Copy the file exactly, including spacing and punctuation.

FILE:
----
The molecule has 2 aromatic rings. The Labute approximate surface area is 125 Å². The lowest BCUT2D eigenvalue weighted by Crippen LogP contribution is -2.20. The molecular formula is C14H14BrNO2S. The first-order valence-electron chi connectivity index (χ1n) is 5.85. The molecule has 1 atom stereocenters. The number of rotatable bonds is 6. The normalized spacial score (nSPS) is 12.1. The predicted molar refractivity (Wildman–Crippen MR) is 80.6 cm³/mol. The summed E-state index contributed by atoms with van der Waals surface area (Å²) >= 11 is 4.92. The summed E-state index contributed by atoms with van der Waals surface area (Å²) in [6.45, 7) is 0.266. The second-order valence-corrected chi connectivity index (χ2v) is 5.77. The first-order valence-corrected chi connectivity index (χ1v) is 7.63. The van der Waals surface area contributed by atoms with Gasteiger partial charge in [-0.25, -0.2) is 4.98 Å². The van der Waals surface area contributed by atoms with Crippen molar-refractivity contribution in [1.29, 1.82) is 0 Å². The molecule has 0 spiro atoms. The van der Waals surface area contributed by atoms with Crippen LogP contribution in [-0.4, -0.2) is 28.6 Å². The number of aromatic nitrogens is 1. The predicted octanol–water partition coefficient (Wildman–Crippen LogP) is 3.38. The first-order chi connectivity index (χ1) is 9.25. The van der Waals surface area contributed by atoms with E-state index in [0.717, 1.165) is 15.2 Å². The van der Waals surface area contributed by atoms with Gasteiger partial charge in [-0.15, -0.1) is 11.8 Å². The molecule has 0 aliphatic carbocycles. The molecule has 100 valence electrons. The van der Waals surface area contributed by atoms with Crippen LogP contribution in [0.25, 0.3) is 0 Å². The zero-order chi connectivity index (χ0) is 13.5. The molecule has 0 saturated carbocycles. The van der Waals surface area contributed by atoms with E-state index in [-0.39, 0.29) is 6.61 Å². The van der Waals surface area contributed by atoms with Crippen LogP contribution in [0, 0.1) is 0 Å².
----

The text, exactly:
The molecule has 2 aromatic rings. The Labute approximate surface area is 125 Å². The lowest BCUT2D eigenvalue weighted by Crippen LogP contribution is -2.20. The molecular formula is C14H14BrNO2S. The first-order valence-electron chi connectivity index (χ1n) is 5.85. The molecule has 1 atom stereocenters. The number of rotatable bonds is 6. The normalized spacial score (nSPS) is 12.1. The predicted molar refractivity (Wildman–Crippen MR) is 80.6 cm³/mol. The summed E-state index contributed by atoms with van der Waals surface area (Å²) >= 11 is 4.92. The summed E-state index contributed by atoms with van der Waals surface area (Å²) in [6.45, 7) is 0.266. The second-order valence-corrected chi connectivity index (χ2v) is 5.77. The first-order valence-corrected chi connectivity index (χ1v) is 7.63. The van der Waals surface area contributed by atoms with Gasteiger partial charge in [-0.25, -0.2) is 4.98 Å². The van der Waals surface area contributed by atoms with Crippen molar-refractivity contribution in [1.29, 1.82) is 0 Å². The molecule has 0 spiro atoms. The van der Waals surface area contributed by atoms with Crippen LogP contribution in [-0.4, -0.2) is 28.6 Å². The number of aromatic nitrogens is 1. The predicted octanol–water partition coefficient (Wildman–Crippen LogP) is 3.38. The first-order chi connectivity index (χ1) is 9.25. The van der Waals surface area contributed by atoms with E-state index in [0.717, 1.165) is 15.2 Å². The van der Waals surface area contributed by atoms with Gasteiger partial charge in [-0.15, -0.1) is 11.8 Å². The molecule has 0 aliphatic carbocycles. The molecule has 100 valence electrons. The van der Waals surface area contributed by atoms with Crippen LogP contribution in [0.25, 0.3) is 0 Å². The zero-order chi connectivity index (χ0) is 13.5. The molecule has 0 saturated carbocycles. The van der Waals surface area contributed by atoms with E-state index in [-0.39, 0.29) is 6.61 Å². The van der Waals surface area contributed by atoms with Crippen LogP contribution in [0, 0.1) is 0 Å².